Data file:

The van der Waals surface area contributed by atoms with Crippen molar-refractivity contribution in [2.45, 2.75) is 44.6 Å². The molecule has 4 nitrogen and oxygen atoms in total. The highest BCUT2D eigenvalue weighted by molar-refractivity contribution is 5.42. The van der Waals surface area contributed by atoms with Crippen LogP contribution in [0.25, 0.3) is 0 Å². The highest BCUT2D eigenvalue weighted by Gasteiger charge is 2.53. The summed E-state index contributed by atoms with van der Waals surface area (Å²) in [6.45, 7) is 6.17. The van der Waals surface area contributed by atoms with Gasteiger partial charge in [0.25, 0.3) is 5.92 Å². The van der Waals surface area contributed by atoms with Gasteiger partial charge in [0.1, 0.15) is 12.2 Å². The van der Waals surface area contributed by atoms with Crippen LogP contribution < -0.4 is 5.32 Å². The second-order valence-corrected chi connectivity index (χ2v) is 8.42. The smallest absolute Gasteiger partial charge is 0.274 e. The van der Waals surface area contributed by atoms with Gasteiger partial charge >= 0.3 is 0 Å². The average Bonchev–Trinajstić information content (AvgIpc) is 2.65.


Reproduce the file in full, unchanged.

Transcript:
The van der Waals surface area contributed by atoms with Crippen molar-refractivity contribution in [2.45, 2.75) is 44.6 Å². The molecule has 4 nitrogen and oxygen atoms in total. The highest BCUT2D eigenvalue weighted by molar-refractivity contribution is 5.42. The van der Waals surface area contributed by atoms with Crippen LogP contribution in [0.25, 0.3) is 0 Å². The highest BCUT2D eigenvalue weighted by Gasteiger charge is 2.53. The summed E-state index contributed by atoms with van der Waals surface area (Å²) in [6.45, 7) is 6.17. The van der Waals surface area contributed by atoms with Gasteiger partial charge in [0.25, 0.3) is 5.92 Å². The van der Waals surface area contributed by atoms with Gasteiger partial charge in [0.1, 0.15) is 12.2 Å². The van der Waals surface area contributed by atoms with Crippen LogP contribution < -0.4 is 5.32 Å². The second-order valence-corrected chi connectivity index (χ2v) is 8.42. The smallest absolute Gasteiger partial charge is 0.274 e. The van der Waals surface area contributed by atoms with Gasteiger partial charge >= 0.3 is 0 Å². The average Bonchev–Trinajstić information content (AvgIpc) is 2.65.